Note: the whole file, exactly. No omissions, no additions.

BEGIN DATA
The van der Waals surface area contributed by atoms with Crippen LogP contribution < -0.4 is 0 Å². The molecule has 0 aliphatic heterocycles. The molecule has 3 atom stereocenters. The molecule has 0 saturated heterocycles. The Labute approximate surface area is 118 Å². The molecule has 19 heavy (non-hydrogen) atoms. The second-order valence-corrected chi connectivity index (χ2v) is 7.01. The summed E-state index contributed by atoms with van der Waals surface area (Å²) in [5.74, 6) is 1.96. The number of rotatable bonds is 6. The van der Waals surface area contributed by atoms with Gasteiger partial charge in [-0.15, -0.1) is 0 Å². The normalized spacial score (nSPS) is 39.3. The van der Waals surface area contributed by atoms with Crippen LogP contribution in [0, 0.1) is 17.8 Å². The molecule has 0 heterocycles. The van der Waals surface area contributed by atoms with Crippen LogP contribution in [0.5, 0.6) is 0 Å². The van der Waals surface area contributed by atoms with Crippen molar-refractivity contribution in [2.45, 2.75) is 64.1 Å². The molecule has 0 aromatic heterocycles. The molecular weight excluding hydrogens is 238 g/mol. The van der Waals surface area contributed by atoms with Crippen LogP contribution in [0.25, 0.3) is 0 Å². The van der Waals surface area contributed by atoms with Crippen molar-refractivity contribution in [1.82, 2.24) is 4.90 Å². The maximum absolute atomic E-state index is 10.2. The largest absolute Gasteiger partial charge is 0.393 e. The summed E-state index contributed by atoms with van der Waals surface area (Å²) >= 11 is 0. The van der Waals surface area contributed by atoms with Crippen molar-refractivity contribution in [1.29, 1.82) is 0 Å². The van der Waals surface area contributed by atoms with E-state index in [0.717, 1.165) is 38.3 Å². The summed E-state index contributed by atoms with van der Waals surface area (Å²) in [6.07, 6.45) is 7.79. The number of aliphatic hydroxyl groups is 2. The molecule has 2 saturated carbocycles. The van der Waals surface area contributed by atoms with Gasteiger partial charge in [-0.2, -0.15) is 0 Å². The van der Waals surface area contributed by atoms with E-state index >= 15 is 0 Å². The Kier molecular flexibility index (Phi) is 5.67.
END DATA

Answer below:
The van der Waals surface area contributed by atoms with Crippen LogP contribution < -0.4 is 0 Å². The molecule has 0 aliphatic heterocycles. The molecule has 3 atom stereocenters. The molecule has 0 saturated heterocycles. The Labute approximate surface area is 118 Å². The molecule has 19 heavy (non-hydrogen) atoms. The second-order valence-corrected chi connectivity index (χ2v) is 7.01. The summed E-state index contributed by atoms with van der Waals surface area (Å²) in [5.74, 6) is 1.96. The number of rotatable bonds is 6. The van der Waals surface area contributed by atoms with Gasteiger partial charge in [-0.15, -0.1) is 0 Å². The normalized spacial score (nSPS) is 39.3. The van der Waals surface area contributed by atoms with Crippen LogP contribution in [0, 0.1) is 17.8 Å². The molecule has 0 heterocycles. The van der Waals surface area contributed by atoms with Crippen LogP contribution in [0.5, 0.6) is 0 Å². The van der Waals surface area contributed by atoms with Crippen molar-refractivity contribution in [2.45, 2.75) is 64.1 Å². The molecule has 0 aromatic heterocycles. The molecular weight excluding hydrogens is 238 g/mol. The van der Waals surface area contributed by atoms with Crippen LogP contribution in [0.25, 0.3) is 0 Å². The van der Waals surface area contributed by atoms with Crippen molar-refractivity contribution in [1.82, 2.24) is 4.90 Å². The maximum absolute atomic E-state index is 10.2. The largest absolute Gasteiger partial charge is 0.393 e. The summed E-state index contributed by atoms with van der Waals surface area (Å²) >= 11 is 0. The van der Waals surface area contributed by atoms with Crippen molar-refractivity contribution in [1.29, 1.82) is 0 Å². The van der Waals surface area contributed by atoms with E-state index in [0.717, 1.165) is 38.3 Å². The summed E-state index contributed by atoms with van der Waals surface area (Å²) in [6.07, 6.45) is 7.79. The number of aliphatic hydroxyl groups is 2. The molecule has 2 saturated carbocycles. The van der Waals surface area contributed by atoms with Gasteiger partial charge in [-0.2, -0.15) is 0 Å². The van der Waals surface area contributed by atoms with E-state index >= 15 is 0 Å². The Kier molecular flexibility index (Phi) is 5.67.